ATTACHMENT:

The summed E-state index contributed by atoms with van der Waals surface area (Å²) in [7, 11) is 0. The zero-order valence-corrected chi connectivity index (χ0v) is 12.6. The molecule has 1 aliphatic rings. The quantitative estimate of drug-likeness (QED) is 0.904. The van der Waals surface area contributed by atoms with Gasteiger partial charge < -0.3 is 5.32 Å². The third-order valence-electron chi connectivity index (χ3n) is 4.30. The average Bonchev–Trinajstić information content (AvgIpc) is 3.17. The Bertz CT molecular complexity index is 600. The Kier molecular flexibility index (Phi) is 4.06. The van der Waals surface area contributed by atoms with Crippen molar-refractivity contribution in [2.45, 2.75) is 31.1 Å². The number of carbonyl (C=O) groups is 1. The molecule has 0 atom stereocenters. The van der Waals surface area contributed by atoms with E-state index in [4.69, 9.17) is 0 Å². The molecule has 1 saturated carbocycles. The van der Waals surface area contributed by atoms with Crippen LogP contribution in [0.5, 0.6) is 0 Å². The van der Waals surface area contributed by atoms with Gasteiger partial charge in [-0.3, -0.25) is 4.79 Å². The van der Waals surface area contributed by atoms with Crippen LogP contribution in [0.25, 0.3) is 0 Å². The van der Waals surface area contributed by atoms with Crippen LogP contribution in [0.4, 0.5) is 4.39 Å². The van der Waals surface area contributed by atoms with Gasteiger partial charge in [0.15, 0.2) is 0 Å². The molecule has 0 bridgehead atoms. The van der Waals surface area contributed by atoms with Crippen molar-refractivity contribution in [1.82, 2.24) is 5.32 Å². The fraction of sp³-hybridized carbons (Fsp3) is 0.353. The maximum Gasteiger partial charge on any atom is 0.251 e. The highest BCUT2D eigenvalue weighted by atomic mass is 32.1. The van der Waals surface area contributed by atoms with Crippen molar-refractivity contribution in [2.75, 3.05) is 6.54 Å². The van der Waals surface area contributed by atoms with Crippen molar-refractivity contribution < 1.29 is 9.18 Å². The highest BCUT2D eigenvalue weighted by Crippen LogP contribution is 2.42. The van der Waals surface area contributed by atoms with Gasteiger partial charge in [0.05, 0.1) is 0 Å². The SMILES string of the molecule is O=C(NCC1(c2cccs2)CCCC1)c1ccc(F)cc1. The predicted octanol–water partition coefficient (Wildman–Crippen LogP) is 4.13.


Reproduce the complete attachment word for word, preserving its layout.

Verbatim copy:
The summed E-state index contributed by atoms with van der Waals surface area (Å²) in [7, 11) is 0. The zero-order valence-corrected chi connectivity index (χ0v) is 12.6. The molecule has 1 aliphatic rings. The quantitative estimate of drug-likeness (QED) is 0.904. The van der Waals surface area contributed by atoms with Gasteiger partial charge < -0.3 is 5.32 Å². The third-order valence-electron chi connectivity index (χ3n) is 4.30. The average Bonchev–Trinajstić information content (AvgIpc) is 3.17. The Bertz CT molecular complexity index is 600. The Kier molecular flexibility index (Phi) is 4.06. The van der Waals surface area contributed by atoms with Crippen molar-refractivity contribution in [2.45, 2.75) is 31.1 Å². The number of carbonyl (C=O) groups is 1. The molecule has 0 atom stereocenters. The van der Waals surface area contributed by atoms with E-state index in [4.69, 9.17) is 0 Å². The molecule has 1 saturated carbocycles. The van der Waals surface area contributed by atoms with Crippen LogP contribution in [0.5, 0.6) is 0 Å². The van der Waals surface area contributed by atoms with Gasteiger partial charge in [-0.3, -0.25) is 4.79 Å². The van der Waals surface area contributed by atoms with Crippen LogP contribution in [0.25, 0.3) is 0 Å². The van der Waals surface area contributed by atoms with Crippen LogP contribution in [0.4, 0.5) is 4.39 Å². The van der Waals surface area contributed by atoms with Gasteiger partial charge in [0.15, 0.2) is 0 Å². The molecule has 0 bridgehead atoms. The van der Waals surface area contributed by atoms with Crippen molar-refractivity contribution in [1.82, 2.24) is 5.32 Å². The fraction of sp³-hybridized carbons (Fsp3) is 0.353. The maximum Gasteiger partial charge on any atom is 0.251 e. The highest BCUT2D eigenvalue weighted by atomic mass is 32.1. The van der Waals surface area contributed by atoms with Crippen molar-refractivity contribution in [2.75, 3.05) is 6.54 Å². The van der Waals surface area contributed by atoms with Crippen molar-refractivity contribution < 1.29 is 9.18 Å². The highest BCUT2D eigenvalue weighted by Crippen LogP contribution is 2.42. The van der Waals surface area contributed by atoms with Gasteiger partial charge in [0.05, 0.1) is 0 Å². The SMILES string of the molecule is O=C(NCC1(c2cccs2)CCCC1)c1ccc(F)cc1. The predicted octanol–water partition coefficient (Wildman–Crippen LogP) is 4.13.